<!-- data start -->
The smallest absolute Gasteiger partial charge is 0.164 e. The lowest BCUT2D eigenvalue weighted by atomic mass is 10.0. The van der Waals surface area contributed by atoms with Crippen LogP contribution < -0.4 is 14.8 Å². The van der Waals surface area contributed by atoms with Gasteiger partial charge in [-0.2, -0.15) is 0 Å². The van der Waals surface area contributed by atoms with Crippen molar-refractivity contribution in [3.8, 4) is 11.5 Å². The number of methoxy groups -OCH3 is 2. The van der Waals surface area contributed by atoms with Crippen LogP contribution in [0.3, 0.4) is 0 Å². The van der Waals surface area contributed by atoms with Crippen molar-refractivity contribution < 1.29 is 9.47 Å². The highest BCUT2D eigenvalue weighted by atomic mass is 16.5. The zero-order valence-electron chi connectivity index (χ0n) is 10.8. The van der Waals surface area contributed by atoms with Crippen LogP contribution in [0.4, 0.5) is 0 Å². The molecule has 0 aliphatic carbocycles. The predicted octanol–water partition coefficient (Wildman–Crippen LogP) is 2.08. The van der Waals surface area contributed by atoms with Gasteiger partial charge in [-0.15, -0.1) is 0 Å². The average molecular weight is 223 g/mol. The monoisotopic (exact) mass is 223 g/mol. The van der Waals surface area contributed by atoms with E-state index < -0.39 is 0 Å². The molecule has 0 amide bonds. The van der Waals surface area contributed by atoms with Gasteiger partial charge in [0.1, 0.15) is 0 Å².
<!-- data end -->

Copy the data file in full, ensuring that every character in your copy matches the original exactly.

The smallest absolute Gasteiger partial charge is 0.164 e. The lowest BCUT2D eigenvalue weighted by atomic mass is 10.0. The van der Waals surface area contributed by atoms with Crippen LogP contribution < -0.4 is 14.8 Å². The van der Waals surface area contributed by atoms with Gasteiger partial charge in [-0.2, -0.15) is 0 Å². The van der Waals surface area contributed by atoms with Crippen molar-refractivity contribution in [3.8, 4) is 11.5 Å². The number of methoxy groups -OCH3 is 2. The van der Waals surface area contributed by atoms with Crippen LogP contribution in [0.3, 0.4) is 0 Å². The van der Waals surface area contributed by atoms with Crippen molar-refractivity contribution < 1.29 is 9.47 Å². The highest BCUT2D eigenvalue weighted by atomic mass is 16.5. The zero-order valence-electron chi connectivity index (χ0n) is 10.8. The van der Waals surface area contributed by atoms with Crippen LogP contribution in [0.4, 0.5) is 0 Å². The molecule has 0 aliphatic carbocycles. The predicted octanol–water partition coefficient (Wildman–Crippen LogP) is 2.08. The van der Waals surface area contributed by atoms with Gasteiger partial charge in [-0.15, -0.1) is 0 Å². The average molecular weight is 223 g/mol. The monoisotopic (exact) mass is 223 g/mol. The van der Waals surface area contributed by atoms with E-state index < -0.39 is 0 Å². The molecule has 0 amide bonds. The van der Waals surface area contributed by atoms with Gasteiger partial charge in [0.1, 0.15) is 0 Å².